The site features a Peirsol blog, with a few intermittent posts from the swimmer. “Blogging was Oceana’s idea,” he says. “It’s a way to educate people. And when I travel over the world, I see things that stand out—walking on a beach in Melbourne or seeing a red tide in Costa Rica.” Once the summer Olympics (where he’s got a confident shot at taking home a few medals, having won three gold medals for the backstroke in the 2004 Athens Olympics) have ended, Peirsol will focus his attention more fully on the campaign. They’re coordinating an open-water race that will generate funding much the way walk-a-thons do. It’s a way, says Oceana’s communications manager, Juliana Stein, “to have a place where swimming fans and swimmers can get informed, and sponsor his miles.”
Though it’s a relatively young organization, Oceana’s focus on habitat protection, over-fishing and pollution has paid off. “We choose campaigns that we can win in three to five years,” says Stein. Recent victories include freezing over one million square miles of ocean floor from bottom trawling across the West Coast and parts of the East Coast, a rejection in the E.U. Parliament from the French being allowed to driftnet in the Mediterranean Sea and pushing chlorine plants like ERCO Worldwide and Pioneer Industries to convert to mercury-free technologies.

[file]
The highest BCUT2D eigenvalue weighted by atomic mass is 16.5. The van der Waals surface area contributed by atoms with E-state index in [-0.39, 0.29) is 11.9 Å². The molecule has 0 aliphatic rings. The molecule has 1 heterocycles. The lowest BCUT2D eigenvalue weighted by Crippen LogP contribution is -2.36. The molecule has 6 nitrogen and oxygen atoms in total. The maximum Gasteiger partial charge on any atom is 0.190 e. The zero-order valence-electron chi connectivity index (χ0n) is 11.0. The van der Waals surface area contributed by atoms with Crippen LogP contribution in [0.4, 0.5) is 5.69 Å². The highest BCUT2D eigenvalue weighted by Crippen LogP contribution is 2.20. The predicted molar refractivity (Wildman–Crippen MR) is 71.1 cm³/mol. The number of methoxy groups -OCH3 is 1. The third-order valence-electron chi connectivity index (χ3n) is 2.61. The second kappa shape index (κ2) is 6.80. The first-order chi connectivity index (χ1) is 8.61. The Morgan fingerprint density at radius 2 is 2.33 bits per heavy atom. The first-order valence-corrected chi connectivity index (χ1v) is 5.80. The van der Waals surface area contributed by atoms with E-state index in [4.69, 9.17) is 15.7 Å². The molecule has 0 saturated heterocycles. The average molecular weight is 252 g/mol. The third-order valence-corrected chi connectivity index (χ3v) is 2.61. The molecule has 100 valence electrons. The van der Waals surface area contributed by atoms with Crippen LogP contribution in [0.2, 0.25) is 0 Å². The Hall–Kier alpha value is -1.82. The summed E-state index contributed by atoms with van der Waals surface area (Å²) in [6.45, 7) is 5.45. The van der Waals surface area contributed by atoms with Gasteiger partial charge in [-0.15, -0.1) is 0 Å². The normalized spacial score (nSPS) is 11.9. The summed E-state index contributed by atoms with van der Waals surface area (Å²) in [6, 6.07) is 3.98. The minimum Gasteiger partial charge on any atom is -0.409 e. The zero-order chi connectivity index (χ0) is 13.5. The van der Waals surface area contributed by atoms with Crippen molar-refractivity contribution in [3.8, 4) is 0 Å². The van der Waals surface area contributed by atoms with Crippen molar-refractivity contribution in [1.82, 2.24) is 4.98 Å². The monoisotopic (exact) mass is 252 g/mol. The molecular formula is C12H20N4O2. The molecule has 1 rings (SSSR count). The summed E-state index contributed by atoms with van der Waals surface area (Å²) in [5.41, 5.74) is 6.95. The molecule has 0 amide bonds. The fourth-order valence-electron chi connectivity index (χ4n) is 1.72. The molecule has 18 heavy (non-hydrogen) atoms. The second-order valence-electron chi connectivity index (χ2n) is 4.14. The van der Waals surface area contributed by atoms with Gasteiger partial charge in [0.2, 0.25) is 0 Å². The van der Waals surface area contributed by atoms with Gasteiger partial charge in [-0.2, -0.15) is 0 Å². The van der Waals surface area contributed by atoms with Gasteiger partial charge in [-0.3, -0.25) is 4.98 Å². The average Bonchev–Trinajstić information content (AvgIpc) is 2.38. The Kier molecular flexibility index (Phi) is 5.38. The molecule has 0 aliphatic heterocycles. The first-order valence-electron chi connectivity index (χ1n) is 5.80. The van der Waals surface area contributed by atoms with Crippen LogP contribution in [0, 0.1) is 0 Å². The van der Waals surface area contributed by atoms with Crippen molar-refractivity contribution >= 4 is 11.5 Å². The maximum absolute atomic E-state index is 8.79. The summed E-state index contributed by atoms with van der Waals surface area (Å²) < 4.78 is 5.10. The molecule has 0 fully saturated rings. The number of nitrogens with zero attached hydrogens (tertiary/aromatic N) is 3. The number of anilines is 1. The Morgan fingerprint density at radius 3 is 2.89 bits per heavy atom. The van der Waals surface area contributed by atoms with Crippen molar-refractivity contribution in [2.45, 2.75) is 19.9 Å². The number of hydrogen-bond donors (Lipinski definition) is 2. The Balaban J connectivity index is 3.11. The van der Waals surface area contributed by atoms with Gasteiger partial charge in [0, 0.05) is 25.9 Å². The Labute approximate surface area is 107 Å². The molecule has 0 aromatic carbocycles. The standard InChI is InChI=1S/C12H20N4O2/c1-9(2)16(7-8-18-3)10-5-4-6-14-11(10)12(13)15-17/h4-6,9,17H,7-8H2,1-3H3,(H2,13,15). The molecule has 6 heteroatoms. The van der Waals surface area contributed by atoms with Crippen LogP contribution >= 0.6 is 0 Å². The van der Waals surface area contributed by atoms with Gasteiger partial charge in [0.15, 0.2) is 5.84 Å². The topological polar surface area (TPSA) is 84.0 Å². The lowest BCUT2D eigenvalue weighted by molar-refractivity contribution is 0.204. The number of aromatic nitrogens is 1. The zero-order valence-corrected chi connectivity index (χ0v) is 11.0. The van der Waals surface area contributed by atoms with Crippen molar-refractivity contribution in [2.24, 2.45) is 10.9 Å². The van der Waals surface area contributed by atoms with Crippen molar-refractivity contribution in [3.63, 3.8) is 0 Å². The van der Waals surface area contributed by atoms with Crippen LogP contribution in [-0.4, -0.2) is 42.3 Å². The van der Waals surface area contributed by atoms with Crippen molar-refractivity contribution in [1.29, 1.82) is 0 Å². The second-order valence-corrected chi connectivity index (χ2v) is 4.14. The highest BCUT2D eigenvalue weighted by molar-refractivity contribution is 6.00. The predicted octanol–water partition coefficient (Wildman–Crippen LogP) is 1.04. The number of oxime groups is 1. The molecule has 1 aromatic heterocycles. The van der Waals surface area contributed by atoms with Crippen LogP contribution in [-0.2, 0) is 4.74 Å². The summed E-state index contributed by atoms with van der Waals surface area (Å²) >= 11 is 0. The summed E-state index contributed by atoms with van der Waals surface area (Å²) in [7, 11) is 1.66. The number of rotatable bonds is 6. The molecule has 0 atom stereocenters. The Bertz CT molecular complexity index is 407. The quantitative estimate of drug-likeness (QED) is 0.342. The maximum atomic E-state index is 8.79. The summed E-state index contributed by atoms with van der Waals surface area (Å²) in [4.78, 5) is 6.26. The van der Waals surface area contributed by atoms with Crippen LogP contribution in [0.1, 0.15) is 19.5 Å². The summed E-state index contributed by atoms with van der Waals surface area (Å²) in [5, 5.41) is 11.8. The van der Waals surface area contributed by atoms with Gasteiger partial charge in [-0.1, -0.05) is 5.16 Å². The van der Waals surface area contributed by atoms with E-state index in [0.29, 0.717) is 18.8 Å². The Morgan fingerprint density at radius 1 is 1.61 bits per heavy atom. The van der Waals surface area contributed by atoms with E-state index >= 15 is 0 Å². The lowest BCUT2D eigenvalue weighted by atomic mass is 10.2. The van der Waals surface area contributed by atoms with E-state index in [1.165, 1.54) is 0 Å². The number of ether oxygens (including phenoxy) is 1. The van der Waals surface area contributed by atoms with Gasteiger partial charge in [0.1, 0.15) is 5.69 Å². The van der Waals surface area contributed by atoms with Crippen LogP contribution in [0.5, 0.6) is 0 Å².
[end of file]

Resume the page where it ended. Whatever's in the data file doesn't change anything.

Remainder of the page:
A Higher Bar
For other Olympic athletes, an environmental cause offers an outlet—a way beyond the confines of their sport and the rigors of daily training. Twenty-eight-year-old gymnast David Durante has spent the last four years living at an Olympic Training Center in Colorado Springs with some 170 resident athletes who train year-round for both the summer and winter games. Though Durante has yet to compete in the Olympics, the muscular Stanford grad has risen to the top of the U.S. men’s gymnastics team, a confident competitor who won the national all-around title at the 2007 U.S gymnastics championships. Since then, he’s been on an intense training regimen that included a trip to Beijing for an Olympic test event. “There is definitely a certain chemical thing going on in the air there,” Durante observes, “but we’re not an endurance event, we’re in an arena.”